My Answer, In Brief: A gun owner might be liable for harms inflicted on innocent parties by his weapon if he was negligent with that weapon in some fashion – just as he would be with other kinds of dangerous property.

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To comment on this question or my answer, visit its comment thread.

Rapid Fire Questions

Questions:

  • Was Rachel Dolezal wrong for lying about her race in order to fight against racism for the NAACP?
  • Given our declining freedoms in the USA, have you ever thought about moving out of the country? Would you be willing to leave if greater freedoms existed elsewhere?In the current climate of police distrust and rampant abuses of power, would you advise against filming a police encounter that appeared to be suspicious or violent?When I read postmodern philosophy, it seems like philosophy is starting to “melt” into the social sciences. What do you think of this observation?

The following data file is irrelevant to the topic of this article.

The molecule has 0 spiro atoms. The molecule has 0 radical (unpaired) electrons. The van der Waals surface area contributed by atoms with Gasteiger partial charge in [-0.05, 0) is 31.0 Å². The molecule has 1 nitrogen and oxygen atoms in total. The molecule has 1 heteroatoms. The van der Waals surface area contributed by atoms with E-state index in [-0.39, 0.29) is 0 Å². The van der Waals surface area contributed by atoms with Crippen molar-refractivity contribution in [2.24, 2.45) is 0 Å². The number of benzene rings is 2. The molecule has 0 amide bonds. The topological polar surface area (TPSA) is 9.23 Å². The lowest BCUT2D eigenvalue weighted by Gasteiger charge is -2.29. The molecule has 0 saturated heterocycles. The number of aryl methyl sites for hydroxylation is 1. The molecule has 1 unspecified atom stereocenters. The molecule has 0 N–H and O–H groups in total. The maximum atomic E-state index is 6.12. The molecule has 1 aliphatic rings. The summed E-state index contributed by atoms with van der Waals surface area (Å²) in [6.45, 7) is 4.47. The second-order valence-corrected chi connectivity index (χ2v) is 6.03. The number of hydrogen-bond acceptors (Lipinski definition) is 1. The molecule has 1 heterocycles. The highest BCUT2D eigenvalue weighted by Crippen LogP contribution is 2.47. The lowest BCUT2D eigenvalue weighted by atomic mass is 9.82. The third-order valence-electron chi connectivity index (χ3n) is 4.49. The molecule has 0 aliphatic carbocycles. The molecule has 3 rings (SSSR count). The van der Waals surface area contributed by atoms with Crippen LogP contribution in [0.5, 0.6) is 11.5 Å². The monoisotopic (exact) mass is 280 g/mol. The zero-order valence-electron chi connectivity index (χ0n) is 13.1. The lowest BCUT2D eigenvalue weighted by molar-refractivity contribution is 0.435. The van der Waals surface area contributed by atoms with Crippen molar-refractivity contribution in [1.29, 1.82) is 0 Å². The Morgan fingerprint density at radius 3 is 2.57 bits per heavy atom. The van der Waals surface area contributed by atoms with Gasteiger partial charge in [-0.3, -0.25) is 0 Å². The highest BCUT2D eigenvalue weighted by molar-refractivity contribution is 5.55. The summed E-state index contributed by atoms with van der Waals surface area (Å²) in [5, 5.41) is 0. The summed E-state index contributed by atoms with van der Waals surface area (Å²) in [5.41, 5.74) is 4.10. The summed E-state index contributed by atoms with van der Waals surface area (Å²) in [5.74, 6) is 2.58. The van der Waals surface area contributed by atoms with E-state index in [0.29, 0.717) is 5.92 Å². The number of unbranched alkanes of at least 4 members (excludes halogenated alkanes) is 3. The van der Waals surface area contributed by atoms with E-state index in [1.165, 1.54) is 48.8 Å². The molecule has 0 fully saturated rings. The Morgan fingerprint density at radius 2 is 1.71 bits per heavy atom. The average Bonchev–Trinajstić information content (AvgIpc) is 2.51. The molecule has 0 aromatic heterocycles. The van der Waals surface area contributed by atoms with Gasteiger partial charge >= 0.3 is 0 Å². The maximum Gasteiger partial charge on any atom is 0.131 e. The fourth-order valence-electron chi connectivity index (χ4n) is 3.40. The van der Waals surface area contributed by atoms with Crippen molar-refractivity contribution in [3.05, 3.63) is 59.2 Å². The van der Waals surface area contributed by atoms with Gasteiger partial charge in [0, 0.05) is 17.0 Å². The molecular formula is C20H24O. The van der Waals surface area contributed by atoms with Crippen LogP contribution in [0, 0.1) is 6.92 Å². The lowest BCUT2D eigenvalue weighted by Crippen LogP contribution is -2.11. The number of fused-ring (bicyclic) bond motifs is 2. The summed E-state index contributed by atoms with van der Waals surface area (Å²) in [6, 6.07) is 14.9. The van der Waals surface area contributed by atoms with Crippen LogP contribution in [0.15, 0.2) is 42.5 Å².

• What are some of the moral concerns with commissioning art?
  • Sometimes, I hear people talk about the importance of “feeling like a part of your community.” Is this just collectivist nonsense? I have never felt like part of a community.

Listen or Download:

  • Start Time: 41:07
  • Duration: 20:36
  • Download: MP3 Segment

To comment on these questions or my answers, visit its comment thread.

Conclusion

Be sure to check out the topics scheduled for upcoming episodes! Don’t forget to submit and vote on questions for future episodes too!

  • Start Time: 1:01:43


About Philosophy in Action Radio

Philosophy in Action Radio focuses on the application of rational principles to the challenges of real life. It broadcasts live on most Sunday mornings and many Thursday evenings over the internet. For information on upcoming shows, visit the Episodes on Tap. For podcasts of past shows, visit the Show Archives.